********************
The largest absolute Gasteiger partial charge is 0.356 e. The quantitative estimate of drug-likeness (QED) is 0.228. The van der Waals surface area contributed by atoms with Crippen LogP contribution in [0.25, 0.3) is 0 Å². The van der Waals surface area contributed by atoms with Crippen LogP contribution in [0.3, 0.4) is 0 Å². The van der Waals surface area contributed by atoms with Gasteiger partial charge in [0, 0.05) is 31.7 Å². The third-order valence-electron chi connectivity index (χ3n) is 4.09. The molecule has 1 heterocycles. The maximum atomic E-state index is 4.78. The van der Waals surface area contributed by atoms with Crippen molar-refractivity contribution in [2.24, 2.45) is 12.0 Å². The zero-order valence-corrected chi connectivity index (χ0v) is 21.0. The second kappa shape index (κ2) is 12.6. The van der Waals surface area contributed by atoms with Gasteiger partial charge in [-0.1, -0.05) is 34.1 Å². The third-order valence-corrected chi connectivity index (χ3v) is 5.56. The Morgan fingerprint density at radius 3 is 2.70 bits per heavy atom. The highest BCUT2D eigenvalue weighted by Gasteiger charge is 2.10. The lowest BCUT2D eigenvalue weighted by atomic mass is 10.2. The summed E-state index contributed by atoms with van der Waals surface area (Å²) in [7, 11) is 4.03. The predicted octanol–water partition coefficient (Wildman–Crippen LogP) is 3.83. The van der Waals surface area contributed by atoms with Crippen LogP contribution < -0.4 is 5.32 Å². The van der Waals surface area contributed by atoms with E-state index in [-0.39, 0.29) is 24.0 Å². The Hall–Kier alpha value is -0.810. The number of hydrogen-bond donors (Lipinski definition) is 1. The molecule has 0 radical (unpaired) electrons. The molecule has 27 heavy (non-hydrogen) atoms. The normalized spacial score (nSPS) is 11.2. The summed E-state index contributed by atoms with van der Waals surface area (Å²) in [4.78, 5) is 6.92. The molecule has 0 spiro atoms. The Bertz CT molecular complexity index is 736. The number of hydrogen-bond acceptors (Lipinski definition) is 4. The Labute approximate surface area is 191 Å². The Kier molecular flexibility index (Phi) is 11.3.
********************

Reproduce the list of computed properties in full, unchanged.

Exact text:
The largest absolute Gasteiger partial charge is 0.356 e. The quantitative estimate of drug-likeness (QED) is 0.228. The van der Waals surface area contributed by atoms with Crippen LogP contribution in [0.25, 0.3) is 0 Å². The van der Waals surface area contributed by atoms with Crippen LogP contribution in [0.3, 0.4) is 0 Å². The van der Waals surface area contributed by atoms with Gasteiger partial charge in [0, 0.05) is 31.7 Å². The third-order valence-electron chi connectivity index (χ3n) is 4.09. The molecule has 1 heterocycles. The maximum atomic E-state index is 4.78. The van der Waals surface area contributed by atoms with Crippen molar-refractivity contribution in [2.24, 2.45) is 12.0 Å². The zero-order valence-corrected chi connectivity index (χ0v) is 21.0. The second kappa shape index (κ2) is 12.6. The van der Waals surface area contributed by atoms with Gasteiger partial charge in [-0.1, -0.05) is 34.1 Å². The third-order valence-corrected chi connectivity index (χ3v) is 5.56. The Morgan fingerprint density at radius 3 is 2.70 bits per heavy atom. The highest BCUT2D eigenvalue weighted by Gasteiger charge is 2.10. The lowest BCUT2D eigenvalue weighted by atomic mass is 10.2. The summed E-state index contributed by atoms with van der Waals surface area (Å²) in [7, 11) is 4.03. The predicted octanol–water partition coefficient (Wildman–Crippen LogP) is 3.83. The van der Waals surface area contributed by atoms with Crippen LogP contribution < -0.4 is 5.32 Å². The van der Waals surface area contributed by atoms with E-state index in [-0.39, 0.29) is 24.0 Å². The Hall–Kier alpha value is -0.810. The number of hydrogen-bond donors (Lipinski definition) is 1. The molecule has 0 radical (unpaired) electrons. The molecule has 27 heavy (non-hydrogen) atoms. The normalized spacial score (nSPS) is 11.2. The summed E-state index contributed by atoms with van der Waals surface area (Å²) in [4.78, 5) is 6.92. The molecule has 0 spiro atoms. The Bertz CT molecular complexity index is 736. The number of hydrogen-bond acceptors (Lipinski definition) is 4. The Labute approximate surface area is 191 Å². The Kier molecular flexibility index (Phi) is 11.3.